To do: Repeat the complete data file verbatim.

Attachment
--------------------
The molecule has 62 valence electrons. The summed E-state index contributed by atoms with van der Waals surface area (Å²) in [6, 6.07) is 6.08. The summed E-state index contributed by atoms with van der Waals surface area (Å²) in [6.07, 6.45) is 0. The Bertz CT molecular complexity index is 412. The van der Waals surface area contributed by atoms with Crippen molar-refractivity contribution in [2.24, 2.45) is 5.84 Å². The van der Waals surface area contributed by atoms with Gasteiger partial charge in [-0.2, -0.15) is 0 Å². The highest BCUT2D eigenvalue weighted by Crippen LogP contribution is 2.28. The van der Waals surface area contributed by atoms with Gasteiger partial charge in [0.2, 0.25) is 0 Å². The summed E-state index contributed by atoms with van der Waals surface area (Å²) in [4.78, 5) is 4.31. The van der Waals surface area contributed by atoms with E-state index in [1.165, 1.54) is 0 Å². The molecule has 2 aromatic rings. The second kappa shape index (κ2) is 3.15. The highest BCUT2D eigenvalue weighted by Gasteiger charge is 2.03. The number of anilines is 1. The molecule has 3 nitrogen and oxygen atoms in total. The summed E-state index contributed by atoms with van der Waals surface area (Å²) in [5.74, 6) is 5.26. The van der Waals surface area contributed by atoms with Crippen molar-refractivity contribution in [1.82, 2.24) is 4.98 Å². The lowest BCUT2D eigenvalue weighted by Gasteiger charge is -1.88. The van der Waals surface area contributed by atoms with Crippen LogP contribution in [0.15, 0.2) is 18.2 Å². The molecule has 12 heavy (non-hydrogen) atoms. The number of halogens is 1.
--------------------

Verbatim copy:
The molecule has 62 valence electrons. The summed E-state index contributed by atoms with van der Waals surface area (Å²) in [6, 6.07) is 6.08. The summed E-state index contributed by atoms with van der Waals surface area (Å²) in [6.07, 6.45) is 0. The Bertz CT molecular complexity index is 412. The van der Waals surface area contributed by atoms with Crippen molar-refractivity contribution in [2.24, 2.45) is 5.84 Å². The van der Waals surface area contributed by atoms with Gasteiger partial charge in [-0.2, -0.15) is 0 Å². The highest BCUT2D eigenvalue weighted by Crippen LogP contribution is 2.28. The van der Waals surface area contributed by atoms with Gasteiger partial charge in [0.2, 0.25) is 0 Å². The summed E-state index contributed by atoms with van der Waals surface area (Å²) in [4.78, 5) is 4.31. The van der Waals surface area contributed by atoms with E-state index in [1.165, 1.54) is 0 Å². The molecule has 2 aromatic rings. The second kappa shape index (κ2) is 3.15. The highest BCUT2D eigenvalue weighted by Gasteiger charge is 2.03. The number of anilines is 1. The molecule has 3 nitrogen and oxygen atoms in total. The summed E-state index contributed by atoms with van der Waals surface area (Å²) in [5.74, 6) is 5.26. The van der Waals surface area contributed by atoms with Crippen molar-refractivity contribution in [1.82, 2.24) is 4.98 Å². The lowest BCUT2D eigenvalue weighted by Gasteiger charge is -1.88. The van der Waals surface area contributed by atoms with Crippen LogP contribution in [0.15, 0.2) is 18.2 Å². The molecule has 12 heavy (non-hydrogen) atoms. The number of halogens is 1.